By Adam Dick
Znamya Truda, a Russian professional soccer team, has announced that Ivan Zaborovsky, a goalkeeper for the team, went to intensive care after being struck by lightning during training.
People being seriously harmed or killed by lightning strikes is rare. In America, the United States government’s National Weather Service relays that, in the ten years of 2009 through 2018, there were an average of 27 deaths and 243 estimated injuries each year from lightning countrywide. While the risk of an individual being struck by lightning is real, it is also quite small. The National Weather Service lays out the likelihood as follows: a one in 1,222,000 chance of being struck by lightning in a given year and a one in 15,300 chance of being struck in one’s lifetime.
A professional athlete like Zaborovsky being injured by lightning is a very unusual occurrence. In contrast, we hear regularly of professional athletes from just about every sport testing positive for coronavirus. In the National Basketball Association (NBA), for example, 25 players, about seven percent of NBA players, have tested positive for coronavirus in testing of players in the last couple weeks. Plenty of athletes in other professional sports leagues have also tested positive. Other professional sports players surely have had coronavirus but were never tested because they had no to minor health issues at the time.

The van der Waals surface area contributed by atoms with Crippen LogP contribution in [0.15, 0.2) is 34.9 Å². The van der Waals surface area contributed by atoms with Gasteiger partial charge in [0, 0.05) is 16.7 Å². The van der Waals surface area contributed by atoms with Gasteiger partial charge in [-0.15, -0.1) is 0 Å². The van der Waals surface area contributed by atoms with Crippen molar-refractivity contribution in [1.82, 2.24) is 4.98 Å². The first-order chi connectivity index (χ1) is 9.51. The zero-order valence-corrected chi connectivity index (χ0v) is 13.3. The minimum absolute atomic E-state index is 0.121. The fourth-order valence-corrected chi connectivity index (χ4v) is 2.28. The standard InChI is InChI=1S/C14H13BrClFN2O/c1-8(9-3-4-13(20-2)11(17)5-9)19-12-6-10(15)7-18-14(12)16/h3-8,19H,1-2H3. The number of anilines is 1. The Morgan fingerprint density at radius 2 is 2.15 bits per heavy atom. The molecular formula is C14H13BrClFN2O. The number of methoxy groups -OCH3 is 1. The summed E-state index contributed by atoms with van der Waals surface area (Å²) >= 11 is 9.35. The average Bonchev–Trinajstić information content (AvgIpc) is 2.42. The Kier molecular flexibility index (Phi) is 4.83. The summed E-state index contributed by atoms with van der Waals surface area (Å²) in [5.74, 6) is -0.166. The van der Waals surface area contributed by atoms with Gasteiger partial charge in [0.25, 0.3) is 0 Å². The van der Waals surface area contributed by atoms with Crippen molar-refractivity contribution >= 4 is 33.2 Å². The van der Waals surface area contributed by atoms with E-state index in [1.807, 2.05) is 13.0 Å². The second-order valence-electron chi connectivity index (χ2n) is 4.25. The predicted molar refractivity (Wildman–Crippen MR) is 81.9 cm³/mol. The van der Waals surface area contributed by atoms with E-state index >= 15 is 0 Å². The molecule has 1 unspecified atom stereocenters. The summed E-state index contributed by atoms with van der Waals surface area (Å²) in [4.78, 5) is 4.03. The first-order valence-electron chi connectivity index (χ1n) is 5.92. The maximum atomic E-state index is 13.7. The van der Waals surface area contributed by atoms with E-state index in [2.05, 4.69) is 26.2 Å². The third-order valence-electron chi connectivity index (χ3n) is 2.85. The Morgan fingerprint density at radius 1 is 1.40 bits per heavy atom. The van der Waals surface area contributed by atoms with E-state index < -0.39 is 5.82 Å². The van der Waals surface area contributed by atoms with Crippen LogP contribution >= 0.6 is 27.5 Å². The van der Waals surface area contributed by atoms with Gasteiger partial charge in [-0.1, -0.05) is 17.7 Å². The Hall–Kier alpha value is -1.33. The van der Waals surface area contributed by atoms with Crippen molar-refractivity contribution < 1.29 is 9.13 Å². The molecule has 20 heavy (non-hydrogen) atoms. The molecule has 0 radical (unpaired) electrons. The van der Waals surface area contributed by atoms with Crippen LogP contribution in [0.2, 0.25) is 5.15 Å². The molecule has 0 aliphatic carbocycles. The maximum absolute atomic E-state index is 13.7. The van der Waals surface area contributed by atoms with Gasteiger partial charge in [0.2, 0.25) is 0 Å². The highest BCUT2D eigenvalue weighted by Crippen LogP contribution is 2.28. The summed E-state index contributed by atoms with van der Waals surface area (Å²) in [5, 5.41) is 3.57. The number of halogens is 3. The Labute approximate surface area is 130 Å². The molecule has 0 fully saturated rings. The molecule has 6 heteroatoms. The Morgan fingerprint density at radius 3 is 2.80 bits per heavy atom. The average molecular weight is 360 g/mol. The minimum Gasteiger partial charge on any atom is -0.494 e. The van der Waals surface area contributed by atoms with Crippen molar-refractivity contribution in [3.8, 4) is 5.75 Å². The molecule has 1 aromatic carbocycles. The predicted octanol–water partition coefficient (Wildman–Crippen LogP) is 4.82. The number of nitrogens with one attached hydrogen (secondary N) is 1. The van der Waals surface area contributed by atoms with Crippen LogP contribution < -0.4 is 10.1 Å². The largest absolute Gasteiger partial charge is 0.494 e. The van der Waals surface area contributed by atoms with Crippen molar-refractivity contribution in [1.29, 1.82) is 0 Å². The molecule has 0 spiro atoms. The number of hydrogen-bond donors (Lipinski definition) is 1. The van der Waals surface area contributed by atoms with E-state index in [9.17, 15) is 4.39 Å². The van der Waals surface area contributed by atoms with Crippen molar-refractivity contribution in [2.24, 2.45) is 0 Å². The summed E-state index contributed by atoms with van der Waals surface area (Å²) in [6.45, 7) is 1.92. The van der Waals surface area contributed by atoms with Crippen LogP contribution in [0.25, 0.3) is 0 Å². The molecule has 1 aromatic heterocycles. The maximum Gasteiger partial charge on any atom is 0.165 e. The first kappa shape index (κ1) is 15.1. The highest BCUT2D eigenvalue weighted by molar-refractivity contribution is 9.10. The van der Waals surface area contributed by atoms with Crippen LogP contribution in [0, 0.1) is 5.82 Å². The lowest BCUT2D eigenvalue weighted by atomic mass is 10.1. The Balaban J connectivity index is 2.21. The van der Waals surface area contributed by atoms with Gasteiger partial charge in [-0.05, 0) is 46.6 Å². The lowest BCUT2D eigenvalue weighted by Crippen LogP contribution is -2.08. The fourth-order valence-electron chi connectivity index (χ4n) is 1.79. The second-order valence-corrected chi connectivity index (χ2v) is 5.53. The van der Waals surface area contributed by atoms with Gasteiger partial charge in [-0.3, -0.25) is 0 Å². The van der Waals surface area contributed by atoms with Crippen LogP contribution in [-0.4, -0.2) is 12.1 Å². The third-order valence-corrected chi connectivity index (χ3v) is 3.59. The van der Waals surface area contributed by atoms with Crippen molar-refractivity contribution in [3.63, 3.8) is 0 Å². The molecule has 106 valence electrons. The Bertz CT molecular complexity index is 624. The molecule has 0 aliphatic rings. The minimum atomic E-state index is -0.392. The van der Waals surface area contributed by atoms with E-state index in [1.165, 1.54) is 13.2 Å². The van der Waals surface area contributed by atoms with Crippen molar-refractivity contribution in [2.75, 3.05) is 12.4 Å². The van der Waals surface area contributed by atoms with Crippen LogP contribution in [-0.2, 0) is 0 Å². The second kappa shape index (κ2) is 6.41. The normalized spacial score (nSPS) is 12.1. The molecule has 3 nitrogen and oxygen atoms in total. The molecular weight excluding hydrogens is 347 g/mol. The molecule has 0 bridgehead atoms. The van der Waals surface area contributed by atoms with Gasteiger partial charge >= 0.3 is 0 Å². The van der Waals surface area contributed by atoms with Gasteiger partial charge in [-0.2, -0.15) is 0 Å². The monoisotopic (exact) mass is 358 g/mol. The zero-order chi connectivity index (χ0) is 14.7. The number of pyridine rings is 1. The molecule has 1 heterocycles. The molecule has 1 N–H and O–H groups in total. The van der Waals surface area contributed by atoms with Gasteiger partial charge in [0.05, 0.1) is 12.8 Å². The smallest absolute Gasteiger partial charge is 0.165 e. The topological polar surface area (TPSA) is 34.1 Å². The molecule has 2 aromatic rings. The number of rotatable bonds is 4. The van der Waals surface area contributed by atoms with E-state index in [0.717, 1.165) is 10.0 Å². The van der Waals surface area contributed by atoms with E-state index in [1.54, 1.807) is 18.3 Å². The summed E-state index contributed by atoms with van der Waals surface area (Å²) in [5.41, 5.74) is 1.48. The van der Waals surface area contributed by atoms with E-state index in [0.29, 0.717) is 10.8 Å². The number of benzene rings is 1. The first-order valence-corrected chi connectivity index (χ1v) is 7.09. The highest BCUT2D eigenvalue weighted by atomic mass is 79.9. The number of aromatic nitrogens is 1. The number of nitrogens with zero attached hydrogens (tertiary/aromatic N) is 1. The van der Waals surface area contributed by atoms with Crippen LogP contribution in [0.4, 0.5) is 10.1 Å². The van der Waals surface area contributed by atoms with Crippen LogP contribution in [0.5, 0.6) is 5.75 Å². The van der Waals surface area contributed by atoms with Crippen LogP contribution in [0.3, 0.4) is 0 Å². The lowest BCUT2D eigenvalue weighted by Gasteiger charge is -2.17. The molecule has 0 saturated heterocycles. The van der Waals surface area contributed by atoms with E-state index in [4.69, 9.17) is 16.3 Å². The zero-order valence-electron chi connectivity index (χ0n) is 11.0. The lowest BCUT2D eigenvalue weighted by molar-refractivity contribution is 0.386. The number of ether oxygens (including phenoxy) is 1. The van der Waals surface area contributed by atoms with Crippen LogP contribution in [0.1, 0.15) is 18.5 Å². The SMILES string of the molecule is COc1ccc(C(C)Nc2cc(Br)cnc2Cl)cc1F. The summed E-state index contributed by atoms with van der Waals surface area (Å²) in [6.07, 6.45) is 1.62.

Where are the many intensive care hospitalizations and deaths among these athletes who have had coronavirus? We are not hearing about that. This makes sense given that coronavirus tends not to be a major threat to people the more healthy and young they are. For many top athletes in their 20s and 30s it may make more sense to be worried about being struck by lightning than about having coronavirus. And, for competitors in outdoor sports, the threat from lightning can be well above that experienced by the average person. Many professional athletes, weighing the risks, may find it is a better decision to stay inside on occasion because of a thunderstorm than to avoid practicing and competing in their sports for an extended period because of worry about coronavirus.
It could be a drag for professional sports players to stay indoors now and then for a few minutes to a few hours to ensure they are not struck by lightning. Many of them may find doing so to be excessively cautious, especially if it prevents them from doing something they see as particularly important or desirable. In comparison, players may see eliminating their ability to compete for a significant chunk of their prime athletic years — to refrain from using and developing the skills they have dedicated their lives to mastering — as a tragedy, especially when that restriction is imposed due to a disease that is nearly certain not to threaten them with major negative health consequences.
This article was published by RonPaul Institute.